On July 17, 2014, Eric Garner, a 43-year-old NY resident, was confronted by the NYPD for allegedly selling “untaxed” cigarettes.
That confrontation resulted in Garner’s death after NYPD officer Daniel Pantaleo put the man in a chokehold.
Chokeholds are restraining maneuvers that cut off the flow of blood and oxygen to the brain. Due to the rising numbers of deaths of suspects in police custody, the NYPD was banned from using the move back in the early 1990s.
Witnesses caught the entire incident on video, but despite that, a grand jury decided that Pantaleo should not face criminal charges.
After Garner’s death, New York City fought to shield Pantaleo’s disciplinary records, reports The New York Times:
Concerned that a lack of basic information about the officer, Daniel Pantaleo, was keeping Mr. Garner’s family in the dark about whether more could have been done to prevent his death, the Legal Aid Society filed a lawsuit in early 2015 seeking the records under the state’s Freedom of Information Law.
That summer, a state judge in Manhattan ordered the release of a summary of misconduct findings against Officer Pantaleo. The city appealed the case, and the dispute has since lingered unresolved.
Three days ago, ThinkProgress reported that an anonymous source who said they worked at the New York City Civilian Complaint Review Board (CCRB), an independent agency that receives and investigates complaints against NYPD officers, sent them Pantaleo’s disciplinary records:
The source did not disclose their name or identity to ThinkProgress, but four New York City attorneys told ThinkProgress the documents match the appearance of summaries of disciplinary proceedings before the CCRB. Two of these attorneys declined to have their names associated with the verification of the documents, citing fear that they would be associated with the leak.
The CCRB declined to comment on whether or not the documents were authentic when contacted by ThinkProgress, but when asked if a CCRB complaint number listed on the documents (CCRB# 201116562) was a real case, representatives confirmed that it was, adding that it had been closed.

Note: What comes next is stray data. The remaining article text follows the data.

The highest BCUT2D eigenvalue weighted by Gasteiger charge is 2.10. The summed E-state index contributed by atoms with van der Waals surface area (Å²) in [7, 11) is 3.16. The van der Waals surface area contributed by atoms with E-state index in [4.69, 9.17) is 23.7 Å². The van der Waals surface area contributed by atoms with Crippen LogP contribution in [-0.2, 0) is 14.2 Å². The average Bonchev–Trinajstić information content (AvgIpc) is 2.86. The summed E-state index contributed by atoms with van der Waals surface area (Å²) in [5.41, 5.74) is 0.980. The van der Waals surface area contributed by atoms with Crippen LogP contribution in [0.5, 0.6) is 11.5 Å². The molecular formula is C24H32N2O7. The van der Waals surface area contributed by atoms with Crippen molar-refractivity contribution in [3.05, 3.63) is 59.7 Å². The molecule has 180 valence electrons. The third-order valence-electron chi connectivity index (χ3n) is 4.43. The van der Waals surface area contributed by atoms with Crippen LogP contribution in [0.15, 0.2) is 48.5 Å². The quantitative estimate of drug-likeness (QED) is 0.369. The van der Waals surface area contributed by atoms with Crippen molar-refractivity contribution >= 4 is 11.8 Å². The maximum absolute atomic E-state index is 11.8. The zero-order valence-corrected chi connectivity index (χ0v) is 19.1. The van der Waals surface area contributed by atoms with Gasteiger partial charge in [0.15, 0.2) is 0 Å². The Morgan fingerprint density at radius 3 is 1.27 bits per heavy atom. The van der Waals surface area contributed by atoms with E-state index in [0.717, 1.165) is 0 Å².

Yesterday, it was revealed that the CCRB conducted an internal search for the source of the leak and that employee, described by a source as a low-level employee with less than a year at the board, was pressured to quit. City officials on Wednesday said the source of the leak could be terminated and brought up on criminal charges.
The agency also confirmed that the records, which showed that the officer faced no stronger punishment for abusing his authority than retraining and the loss of two vacation days, were authentic.
What the leaked records show is disturbing: the review board found enough evidence to substantiate four claims that Officer Pantaleo had abused his authority, two of them related to a 2012 street stop and the other two related to a vehicle stop and search in 2011.
All four incidents occurred prior to Pantaleo killing Garner.
“Someone should have taken a look at his record a long time ago,” Garner’s mother Gwen Carr said. “If they had done that maybe my son would still be alive.”
More, from Politico:
City Councilman Brad Lander said there was a “cruel irony” in the fate of the city employee who leaked confidential information about the New York Police Department officer involved in the death of Eric Garner: though he’s on modified duty, officer Daniel Pantaleo remains employed by the NYPD; the person who leaked a summary of Pantaleo’s disciplinary record, meanwhile, is now unemployed.
“There is a cruel irony in the fact that Eric Garner’s family is waiting years for Officer Pantaleo to be held accountable in any way, while this leak was resolved in one day,” Lander told POLITICO New York, while adding that it’s “not acceptable” for a city employee to leak confidential information.
Cynthia Conti-Cook, a staff lawyer for Legal Aid, which has been seeking to force the city to disclose details on officer discipline, told The New York Times the release of Officer Pantaleo’s records has exposed mayor Bill de Blasio’s conflicting messages on police transparency.
“They’re going to fire a C.C.R.B. leaker before they will fire a man who killed an unarmed man on duty as a police officer,” Ms. Conti-Cook said, referring to Officer Pantaleo, who remains on desk duty at the Police Department. “It’s pretty troubling.”
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